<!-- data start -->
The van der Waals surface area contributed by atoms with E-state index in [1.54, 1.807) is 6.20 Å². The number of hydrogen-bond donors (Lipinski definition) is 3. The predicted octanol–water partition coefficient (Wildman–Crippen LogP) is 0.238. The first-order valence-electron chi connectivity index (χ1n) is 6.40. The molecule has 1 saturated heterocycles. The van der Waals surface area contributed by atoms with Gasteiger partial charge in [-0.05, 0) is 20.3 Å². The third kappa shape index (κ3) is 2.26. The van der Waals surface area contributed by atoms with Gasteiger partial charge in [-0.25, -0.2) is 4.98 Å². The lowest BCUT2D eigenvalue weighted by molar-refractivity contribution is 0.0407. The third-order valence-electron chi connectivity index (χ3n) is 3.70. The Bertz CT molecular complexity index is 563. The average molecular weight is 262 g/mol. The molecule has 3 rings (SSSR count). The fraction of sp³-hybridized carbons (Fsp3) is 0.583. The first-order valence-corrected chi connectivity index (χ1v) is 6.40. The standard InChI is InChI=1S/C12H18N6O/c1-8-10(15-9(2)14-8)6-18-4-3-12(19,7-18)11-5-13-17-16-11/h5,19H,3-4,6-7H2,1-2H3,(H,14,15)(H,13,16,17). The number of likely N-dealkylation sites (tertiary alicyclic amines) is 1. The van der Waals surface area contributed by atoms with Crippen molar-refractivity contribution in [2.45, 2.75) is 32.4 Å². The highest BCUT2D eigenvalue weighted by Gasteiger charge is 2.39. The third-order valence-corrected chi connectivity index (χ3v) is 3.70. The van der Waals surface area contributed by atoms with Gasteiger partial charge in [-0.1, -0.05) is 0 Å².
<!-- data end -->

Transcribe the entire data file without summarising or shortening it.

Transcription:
The van der Waals surface area contributed by atoms with E-state index in [1.54, 1.807) is 6.20 Å². The number of hydrogen-bond donors (Lipinski definition) is 3. The predicted octanol–water partition coefficient (Wildman–Crippen LogP) is 0.238. The first-order valence-electron chi connectivity index (χ1n) is 6.40. The molecule has 1 saturated heterocycles. The van der Waals surface area contributed by atoms with Gasteiger partial charge in [-0.05, 0) is 20.3 Å². The third kappa shape index (κ3) is 2.26. The van der Waals surface area contributed by atoms with Gasteiger partial charge in [-0.25, -0.2) is 4.98 Å². The lowest BCUT2D eigenvalue weighted by molar-refractivity contribution is 0.0407. The third-order valence-electron chi connectivity index (χ3n) is 3.70. The Bertz CT molecular complexity index is 563. The average molecular weight is 262 g/mol. The molecule has 3 rings (SSSR count). The fraction of sp³-hybridized carbons (Fsp3) is 0.583. The first-order valence-corrected chi connectivity index (χ1v) is 6.40. The standard InChI is InChI=1S/C12H18N6O/c1-8-10(15-9(2)14-8)6-18-4-3-12(19,7-18)11-5-13-17-16-11/h5,19H,3-4,6-7H2,1-2H3,(H,14,15)(H,13,16,17). The number of likely N-dealkylation sites (tertiary alicyclic amines) is 1. The van der Waals surface area contributed by atoms with Crippen molar-refractivity contribution in [2.45, 2.75) is 32.4 Å². The highest BCUT2D eigenvalue weighted by Gasteiger charge is 2.39. The third-order valence-corrected chi connectivity index (χ3v) is 3.70. The van der Waals surface area contributed by atoms with Gasteiger partial charge in [-0.1, -0.05) is 0 Å².